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Apple, raisin and brioche pudding


You'll need

  Filling 2 Jonathan apples, cored and thinly sliced 50 gm muscatels or raisins, soaked overnight in 2 tbsp brandy 6 eggs 500 ml pouring cream 430 ml (1¾ cup) milk 60 ml (¼ cup) brandy 110 gm (½ cup) caster sugar 2 tbsp finely grated orange rind For dusting: demerara sugar   Brioche 250 gm (12/3 cup) plain flour 50 gm caster sugar 7 gm (1 sachet) dry yeast 50 ml warm milk 3 eggs, at room temperature 250 gm very soft butter

Method

  • 01
  • For brioche, preheat oven to 190C. Combine flour, sugar, yeast and a pinch of sea salt in the bowl of an electric mixer fitted with a dough hook. Combine milk and eggs in a separate bowl, whisk to combine. With mixer on low setting, add egg mixture and mix to combine. Increase speed to high and beat for 2-3 minutes, then add butter, a little at a time, beating to incorporate before adding more butter. Beat for 1-2 minutes or until smooth and shiny, then cover with plastic wrap, stand in a warm place for 1 hour or until doubled in size. Knock dough back and place in a lightly buttered 10cm x 24cm loaf pan, stand for 30 minutes or until doubled in size. Bake for 20-25 minutes or until dark golden. Stand in pan for 5 minutes, turn onto a wire rack to cool.
  • 02
  • Preheat oven to 180C. Slice brioche thickly, trimming crusts, then cut into 1.5cm cubes. Place in a single layer on an oven tray and cook for 5-6 minutes, shaking tray occasionally, until toasted and golden.
  • 03
  • Reduce oven temperature to 160C. Divide brioche among 6 lightly buttered 1¼ cup-capacity ovenproof bowls, placing slices of apple and muscatels or raisins between brioche pieces. Whisk eggs, cream, milk, brandy, sugar and orange rind together in a bowl and pour over brioche (you’ll have some mixture left over). Stand for 10-15 minutes so the brioche absorbs the custard, top up with remaining custard, scatter with Demerara sugar and bake for 12-15 minutes or until custard is firm and brioche is golden. Stand for 10 minutes before serving.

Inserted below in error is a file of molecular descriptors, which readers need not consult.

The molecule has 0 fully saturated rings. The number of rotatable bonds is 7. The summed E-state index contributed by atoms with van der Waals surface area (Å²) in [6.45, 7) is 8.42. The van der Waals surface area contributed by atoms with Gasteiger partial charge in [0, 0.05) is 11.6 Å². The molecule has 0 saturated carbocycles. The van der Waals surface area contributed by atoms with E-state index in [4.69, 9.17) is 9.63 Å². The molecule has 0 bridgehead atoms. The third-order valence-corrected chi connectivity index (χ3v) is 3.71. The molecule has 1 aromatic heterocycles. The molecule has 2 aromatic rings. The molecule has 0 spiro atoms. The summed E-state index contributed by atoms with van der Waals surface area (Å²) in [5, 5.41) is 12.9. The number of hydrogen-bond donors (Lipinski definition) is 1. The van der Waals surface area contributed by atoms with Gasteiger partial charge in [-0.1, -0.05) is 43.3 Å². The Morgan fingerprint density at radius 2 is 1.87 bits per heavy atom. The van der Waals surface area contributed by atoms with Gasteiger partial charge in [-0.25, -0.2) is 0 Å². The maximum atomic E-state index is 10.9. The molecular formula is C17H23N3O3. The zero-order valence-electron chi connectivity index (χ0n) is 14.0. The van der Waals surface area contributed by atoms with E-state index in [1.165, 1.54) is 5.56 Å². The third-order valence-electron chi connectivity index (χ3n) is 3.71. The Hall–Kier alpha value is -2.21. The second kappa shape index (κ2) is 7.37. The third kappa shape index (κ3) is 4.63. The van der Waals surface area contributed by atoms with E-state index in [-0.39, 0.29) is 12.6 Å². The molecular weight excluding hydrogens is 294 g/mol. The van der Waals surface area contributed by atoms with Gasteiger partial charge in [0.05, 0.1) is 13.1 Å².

Cooking apples
When it comes to cooking, all apples (and there are lots of ‘em!) aren’t created equal. The glossy green Granny smith is arguably the best apple for cooking, especially in purées and sauces. Its natural tartness makes it ideal for relishes. golden delicious apples have juicy, aromatic flesh and are perfect to use when you want apples to hold their shape after cooking (as in our cider-roasted spatchcock). They are also suited to apple tarts and could be used in place of Braeburns in the apple, ginger and almond cake. Crisp and juicy braeburns, with a pink-red blush against green skin, are great baking apples, although some would argue they are best enjoyed when eaten raw. Another blushing variety is the pink lady, a cross between golden delicious and Lady Williams. A very popular eating apple, its firm dense flesh also holds up well to caramelising, baking and for use in pies. Dark red and elongated, red delicious are the least suited to cooking. They’re best put to use thinly sliced raw through salads, where their sweetness is beautifully offset with a piquant dressing. Other great cooking apples include cox’s orange pippin, lady williams and, if you can get your hands on them, crabapples, which make the finest tarte Tatin you could hope to eat (look out for the John Downie variety).

At A Glance

  • Serves 6 people
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At A Glance

  • Serves 6 people

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